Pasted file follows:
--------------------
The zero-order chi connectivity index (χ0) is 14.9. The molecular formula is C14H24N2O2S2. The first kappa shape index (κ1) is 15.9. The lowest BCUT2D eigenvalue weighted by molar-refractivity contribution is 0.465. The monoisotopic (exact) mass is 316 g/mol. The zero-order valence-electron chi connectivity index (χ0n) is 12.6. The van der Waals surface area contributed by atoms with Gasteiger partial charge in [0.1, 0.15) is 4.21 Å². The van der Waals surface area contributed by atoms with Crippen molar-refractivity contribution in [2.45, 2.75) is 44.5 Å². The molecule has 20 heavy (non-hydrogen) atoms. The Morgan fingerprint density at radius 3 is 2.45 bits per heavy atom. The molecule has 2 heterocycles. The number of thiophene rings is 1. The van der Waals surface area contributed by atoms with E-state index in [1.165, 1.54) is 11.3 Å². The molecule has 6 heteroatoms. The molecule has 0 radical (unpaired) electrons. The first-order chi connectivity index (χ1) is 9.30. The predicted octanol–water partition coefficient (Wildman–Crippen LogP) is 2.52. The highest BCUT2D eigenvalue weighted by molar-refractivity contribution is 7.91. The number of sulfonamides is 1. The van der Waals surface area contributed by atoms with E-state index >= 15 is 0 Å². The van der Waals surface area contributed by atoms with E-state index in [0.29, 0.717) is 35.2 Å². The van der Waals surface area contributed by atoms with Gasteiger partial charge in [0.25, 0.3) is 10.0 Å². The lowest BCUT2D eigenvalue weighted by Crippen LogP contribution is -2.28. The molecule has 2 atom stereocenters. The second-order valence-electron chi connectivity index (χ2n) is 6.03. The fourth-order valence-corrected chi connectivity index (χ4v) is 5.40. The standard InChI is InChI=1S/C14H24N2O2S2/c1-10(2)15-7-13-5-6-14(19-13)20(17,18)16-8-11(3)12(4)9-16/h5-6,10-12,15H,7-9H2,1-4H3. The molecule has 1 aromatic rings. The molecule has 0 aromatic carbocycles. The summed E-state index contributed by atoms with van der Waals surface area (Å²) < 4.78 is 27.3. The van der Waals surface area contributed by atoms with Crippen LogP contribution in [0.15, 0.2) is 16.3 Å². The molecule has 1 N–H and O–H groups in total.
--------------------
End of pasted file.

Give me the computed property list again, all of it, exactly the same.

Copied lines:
The zero-order chi connectivity index (χ0) is 14.9. The molecular formula is C14H24N2O2S2. The first kappa shape index (κ1) is 15.9. The lowest BCUT2D eigenvalue weighted by molar-refractivity contribution is 0.465. The monoisotopic (exact) mass is 316 g/mol. The zero-order valence-electron chi connectivity index (χ0n) is 12.6. The van der Waals surface area contributed by atoms with Gasteiger partial charge in [0.1, 0.15) is 4.21 Å². The van der Waals surface area contributed by atoms with Crippen molar-refractivity contribution in [2.45, 2.75) is 44.5 Å². The molecule has 20 heavy (non-hydrogen) atoms. The Morgan fingerprint density at radius 3 is 2.45 bits per heavy atom. The molecule has 2 heterocycles. The number of thiophene rings is 1. The van der Waals surface area contributed by atoms with E-state index in [1.165, 1.54) is 11.3 Å². The molecule has 6 heteroatoms. The molecule has 0 radical (unpaired) electrons. The first-order chi connectivity index (χ1) is 9.30. The predicted octanol–water partition coefficient (Wildman–Crippen LogP) is 2.52. The highest BCUT2D eigenvalue weighted by molar-refractivity contribution is 7.91. The number of sulfonamides is 1. The van der Waals surface area contributed by atoms with E-state index >= 15 is 0 Å². The van der Waals surface area contributed by atoms with E-state index in [0.29, 0.717) is 35.2 Å². The van der Waals surface area contributed by atoms with Gasteiger partial charge in [0.25, 0.3) is 10.0 Å². The lowest BCUT2D eigenvalue weighted by Crippen LogP contribution is -2.28. The molecule has 2 atom stereocenters. The second-order valence-electron chi connectivity index (χ2n) is 6.03. The fourth-order valence-corrected chi connectivity index (χ4v) is 5.40. The standard InChI is InChI=1S/C14H24N2O2S2/c1-10(2)15-7-13-5-6-14(19-13)20(17,18)16-8-11(3)12(4)9-16/h5-6,10-12,15H,7-9H2,1-4H3. The molecule has 1 aromatic rings. The molecule has 0 aromatic carbocycles. The summed E-state index contributed by atoms with van der Waals surface area (Å²) < 4.78 is 27.3. The van der Waals surface area contributed by atoms with Crippen LogP contribution in [0.15, 0.2) is 16.3 Å². The molecule has 1 N–H and O–H groups in total.